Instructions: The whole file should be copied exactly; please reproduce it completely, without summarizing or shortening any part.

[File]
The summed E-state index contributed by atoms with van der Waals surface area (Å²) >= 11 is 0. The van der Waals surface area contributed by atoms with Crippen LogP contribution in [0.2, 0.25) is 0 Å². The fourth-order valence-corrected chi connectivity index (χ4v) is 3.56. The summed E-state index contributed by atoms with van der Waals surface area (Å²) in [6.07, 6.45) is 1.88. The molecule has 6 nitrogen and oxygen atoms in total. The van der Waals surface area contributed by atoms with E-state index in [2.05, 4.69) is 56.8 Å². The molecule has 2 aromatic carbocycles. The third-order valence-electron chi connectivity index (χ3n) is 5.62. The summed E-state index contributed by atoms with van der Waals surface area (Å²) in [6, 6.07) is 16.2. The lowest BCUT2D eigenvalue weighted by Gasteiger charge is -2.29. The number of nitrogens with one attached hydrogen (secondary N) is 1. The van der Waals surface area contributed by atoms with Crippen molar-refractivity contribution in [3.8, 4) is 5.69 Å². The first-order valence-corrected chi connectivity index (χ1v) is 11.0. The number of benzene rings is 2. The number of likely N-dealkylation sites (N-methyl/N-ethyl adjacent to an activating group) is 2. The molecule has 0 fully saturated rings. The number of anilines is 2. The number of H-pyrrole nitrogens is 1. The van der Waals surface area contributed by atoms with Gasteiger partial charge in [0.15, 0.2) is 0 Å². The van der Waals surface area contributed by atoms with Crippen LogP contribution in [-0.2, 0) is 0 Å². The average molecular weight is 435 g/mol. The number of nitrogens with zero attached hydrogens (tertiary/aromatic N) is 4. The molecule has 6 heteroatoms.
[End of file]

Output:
The summed E-state index contributed by atoms with van der Waals surface area (Å²) >= 11 is 0. The van der Waals surface area contributed by atoms with Crippen LogP contribution in [0.2, 0.25) is 0 Å². The fourth-order valence-corrected chi connectivity index (χ4v) is 3.56. The summed E-state index contributed by atoms with van der Waals surface area (Å²) in [6.07, 6.45) is 1.88. The molecule has 6 nitrogen and oxygen atoms in total. The van der Waals surface area contributed by atoms with E-state index in [2.05, 4.69) is 56.8 Å². The molecule has 2 aromatic carbocycles. The third-order valence-electron chi connectivity index (χ3n) is 5.62. The summed E-state index contributed by atoms with van der Waals surface area (Å²) in [6, 6.07) is 16.2. The lowest BCUT2D eigenvalue weighted by Gasteiger charge is -2.29. The number of nitrogens with one attached hydrogen (secondary N) is 1. The van der Waals surface area contributed by atoms with Crippen molar-refractivity contribution in [3.8, 4) is 5.69 Å². The first-order valence-corrected chi connectivity index (χ1v) is 11.0. The number of benzene rings is 2. The number of likely N-dealkylation sites (N-methyl/N-ethyl adjacent to an activating group) is 2. The molecule has 0 fully saturated rings. The number of anilines is 2. The number of H-pyrrole nitrogens is 1. The van der Waals surface area contributed by atoms with Gasteiger partial charge in [0.15, 0.2) is 0 Å². The van der Waals surface area contributed by atoms with Crippen LogP contribution in [-0.2, 0) is 0 Å². The average molecular weight is 435 g/mol. The number of nitrogens with zero attached hydrogens (tertiary/aromatic N) is 4. The molecule has 6 heteroatoms.